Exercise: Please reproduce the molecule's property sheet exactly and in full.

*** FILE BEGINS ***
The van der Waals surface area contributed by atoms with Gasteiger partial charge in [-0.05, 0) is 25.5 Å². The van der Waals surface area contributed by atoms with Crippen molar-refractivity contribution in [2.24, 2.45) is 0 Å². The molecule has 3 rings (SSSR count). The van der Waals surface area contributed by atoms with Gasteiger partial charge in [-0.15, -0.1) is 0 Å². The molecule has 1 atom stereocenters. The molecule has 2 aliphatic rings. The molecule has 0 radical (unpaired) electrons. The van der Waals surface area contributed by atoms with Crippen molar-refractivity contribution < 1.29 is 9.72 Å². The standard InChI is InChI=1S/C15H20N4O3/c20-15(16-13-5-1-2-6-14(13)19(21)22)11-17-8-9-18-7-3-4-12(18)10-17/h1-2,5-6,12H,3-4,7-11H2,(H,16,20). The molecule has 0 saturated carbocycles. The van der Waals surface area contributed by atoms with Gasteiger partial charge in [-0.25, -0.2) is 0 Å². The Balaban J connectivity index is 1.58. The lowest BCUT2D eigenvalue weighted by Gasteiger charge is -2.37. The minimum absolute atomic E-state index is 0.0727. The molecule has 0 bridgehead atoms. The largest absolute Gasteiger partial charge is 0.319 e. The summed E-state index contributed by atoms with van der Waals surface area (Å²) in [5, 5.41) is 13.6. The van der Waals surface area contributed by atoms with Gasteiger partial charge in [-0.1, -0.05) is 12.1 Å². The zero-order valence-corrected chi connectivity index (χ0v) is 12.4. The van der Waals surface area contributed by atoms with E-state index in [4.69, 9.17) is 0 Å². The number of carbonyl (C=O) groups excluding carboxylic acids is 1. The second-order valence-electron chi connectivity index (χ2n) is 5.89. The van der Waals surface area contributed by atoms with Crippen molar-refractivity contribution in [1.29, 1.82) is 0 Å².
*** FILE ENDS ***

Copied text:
The van der Waals surface area contributed by atoms with Gasteiger partial charge in [-0.05, 0) is 25.5 Å². The van der Waals surface area contributed by atoms with Crippen molar-refractivity contribution in [2.24, 2.45) is 0 Å². The molecule has 3 rings (SSSR count). The van der Waals surface area contributed by atoms with Gasteiger partial charge in [-0.15, -0.1) is 0 Å². The molecule has 1 atom stereocenters. The molecule has 2 aliphatic rings. The molecule has 0 radical (unpaired) electrons. The van der Waals surface area contributed by atoms with Crippen molar-refractivity contribution < 1.29 is 9.72 Å². The standard InChI is InChI=1S/C15H20N4O3/c20-15(16-13-5-1-2-6-14(13)19(21)22)11-17-8-9-18-7-3-4-12(18)10-17/h1-2,5-6,12H,3-4,7-11H2,(H,16,20). The molecule has 0 saturated carbocycles. The van der Waals surface area contributed by atoms with Gasteiger partial charge in [-0.25, -0.2) is 0 Å². The Balaban J connectivity index is 1.58. The lowest BCUT2D eigenvalue weighted by Gasteiger charge is -2.37. The minimum absolute atomic E-state index is 0.0727. The molecule has 0 bridgehead atoms. The largest absolute Gasteiger partial charge is 0.319 e. The summed E-state index contributed by atoms with van der Waals surface area (Å²) in [5, 5.41) is 13.6. The van der Waals surface area contributed by atoms with Gasteiger partial charge in [-0.1, -0.05) is 12.1 Å². The zero-order valence-corrected chi connectivity index (χ0v) is 12.4. The van der Waals surface area contributed by atoms with E-state index in [4.69, 9.17) is 0 Å². The number of carbonyl (C=O) groups excluding carboxylic acids is 1. The second-order valence-electron chi connectivity index (χ2n) is 5.89. The van der Waals surface area contributed by atoms with Crippen molar-refractivity contribution in [1.29, 1.82) is 0 Å².